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sinc legio

Introducing Sinc Legio

Last Thursday, we announced Sinc Legio, the newest addition to our Legio oscillator/FX platform. Sinc Legio started with a desire to create a utilitarian oscillator, and, unsurprisingly, ended up going far beyond the timbres we’d initially conceptualized. 

Today, we’ll chat about its features, the history of the module, and listen to some fun jams.

Noise Engineering Sinc Legio

Algorithms and operators

Similar to the first Legio firmware, Virt Iter Legio, Sinc Legio is a stereo oscillator with a vintage-inspired chorus and independent left/right phase-modulation inputs. If you’ve used Virt, the layout and controls will feel very similar, but the sound of Sinc Legio is entirely different. 

If you need some basic waveforms, Fold mode is a great starting point: Morph continuously fades between different waves, and Timbre adds wavefolding to them (because wavefolders are awesome). Fold mode was the core design of the original Sinc Legio concept, too: simple waveforms, a folder to brighten things up, and a chorus to make things wide when you need some stereo. It’s a great tool for more traditional analog-inspired patches, and it sounds fantastic. 

The other two algorithms are based around phase modulation. Phase modulation sounds quite similar to FM, and is an easy way to create complex and metallic timbres. Op mode is a simple two-operator PM patch, where Timbre controls the amount of phase modulation applied to the carrier oscillator, and also the amount of external PM applied to the modulating oscillator. Since Timbre can be voltage controlled, this is a great way to simplify complex patches: controlling FM modulation amounts, especially in stereo, usually requires multiple VCAs in series, and this algorithm simplifies it into a small package. 

Warp mode uses a phase modulation algorithm where the modulator is mixed in with the carrier. This is an unusual signal flow, and sounds quite different to Op mode and, in fact, most other FM or PM synths. Warp can be dissonant and atonal, or warm and buzzy: dial in the perfect sound to match your patch.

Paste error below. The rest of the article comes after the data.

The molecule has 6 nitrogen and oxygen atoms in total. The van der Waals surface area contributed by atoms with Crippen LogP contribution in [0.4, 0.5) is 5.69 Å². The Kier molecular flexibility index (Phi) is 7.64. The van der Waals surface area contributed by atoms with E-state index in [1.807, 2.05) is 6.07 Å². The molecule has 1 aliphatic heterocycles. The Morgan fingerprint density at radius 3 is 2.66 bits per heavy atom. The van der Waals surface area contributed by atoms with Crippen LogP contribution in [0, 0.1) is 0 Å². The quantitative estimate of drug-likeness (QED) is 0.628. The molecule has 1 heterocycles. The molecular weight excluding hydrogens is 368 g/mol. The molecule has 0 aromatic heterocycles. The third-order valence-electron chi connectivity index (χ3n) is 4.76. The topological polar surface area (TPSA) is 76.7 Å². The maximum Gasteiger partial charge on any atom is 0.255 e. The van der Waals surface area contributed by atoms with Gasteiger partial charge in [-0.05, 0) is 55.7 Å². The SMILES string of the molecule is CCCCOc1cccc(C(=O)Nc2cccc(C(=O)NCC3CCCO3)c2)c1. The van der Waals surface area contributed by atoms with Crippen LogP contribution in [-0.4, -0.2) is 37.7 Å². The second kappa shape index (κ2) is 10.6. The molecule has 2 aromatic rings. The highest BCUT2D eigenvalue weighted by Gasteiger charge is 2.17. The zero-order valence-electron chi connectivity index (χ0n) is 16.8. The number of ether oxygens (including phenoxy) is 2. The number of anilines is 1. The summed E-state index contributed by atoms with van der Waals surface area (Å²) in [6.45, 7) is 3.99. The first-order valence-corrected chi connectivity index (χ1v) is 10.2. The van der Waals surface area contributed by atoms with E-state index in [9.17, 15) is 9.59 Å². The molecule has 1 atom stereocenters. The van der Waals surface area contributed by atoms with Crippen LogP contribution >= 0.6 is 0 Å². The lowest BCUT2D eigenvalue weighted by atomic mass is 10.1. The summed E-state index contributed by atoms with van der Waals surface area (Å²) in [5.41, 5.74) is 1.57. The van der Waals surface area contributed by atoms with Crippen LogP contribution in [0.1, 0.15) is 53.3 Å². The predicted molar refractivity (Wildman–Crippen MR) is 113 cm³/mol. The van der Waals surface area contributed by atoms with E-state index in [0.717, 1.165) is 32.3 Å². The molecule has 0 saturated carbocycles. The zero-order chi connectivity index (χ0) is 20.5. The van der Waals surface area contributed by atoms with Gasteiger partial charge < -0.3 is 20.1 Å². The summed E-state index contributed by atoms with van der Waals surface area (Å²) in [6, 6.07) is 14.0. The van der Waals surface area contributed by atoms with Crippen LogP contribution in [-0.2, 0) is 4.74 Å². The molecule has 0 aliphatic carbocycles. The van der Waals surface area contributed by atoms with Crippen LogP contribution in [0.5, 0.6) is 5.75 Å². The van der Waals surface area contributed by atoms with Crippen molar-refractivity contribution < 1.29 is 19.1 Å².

Sinc and Sinc: a retrospective 

A long time ago we released an oscillator called Sinc Iter. It was a tiny, utilitarian oscillator with some unusual features (if you need to make music that only bats or elephants can hear, it’s a good choice). It’s been long discontinued, but we still liked some of its core concepts, and we decided we wanted to have a similarly straightforward oscillator in our lineup. 

At this year’s annual planning meeting, Synthdaddi, the idea of a “simple” oscillator was proposed (with the understanding that, let’s be real, we’ll probably never make a simple or traditional module around here). We planned to put it onto the Legio platform, and used Sinc Iter as a starting point: phase modulation, hard sync, and wavemorphing were all features we wanted to bring to our new oscillator platform. 

That’s where the similarities between the new and the old Sinc ended, though. In a flurry of rapid development the week after we returned home, we threw everything but the kitchen sink at Sinc Legio and ended up finalizing the firmware three days later. Those three days were full of fun, fear, and phase modulation*, but in the end we were quite happy with the sounds we got out of Sinc Legio. And hey, it can do simple if you want it to! 

*I had to check but that still counts as alliteration.

Try Sinc Legio today

Sinc Legio, as usual, is currently available as a paneled module from our webshop and your favorite retailers, or as an alternate firmware from the Customer Portal if you already own a Legio. Speaking of firmware swapping, some of our friends have already had a playthrough with Sinc Legio: Jeremy aka Red Means Recording recorded this absolutely stellar jam using Sinc Legio as the main melodic sound source.

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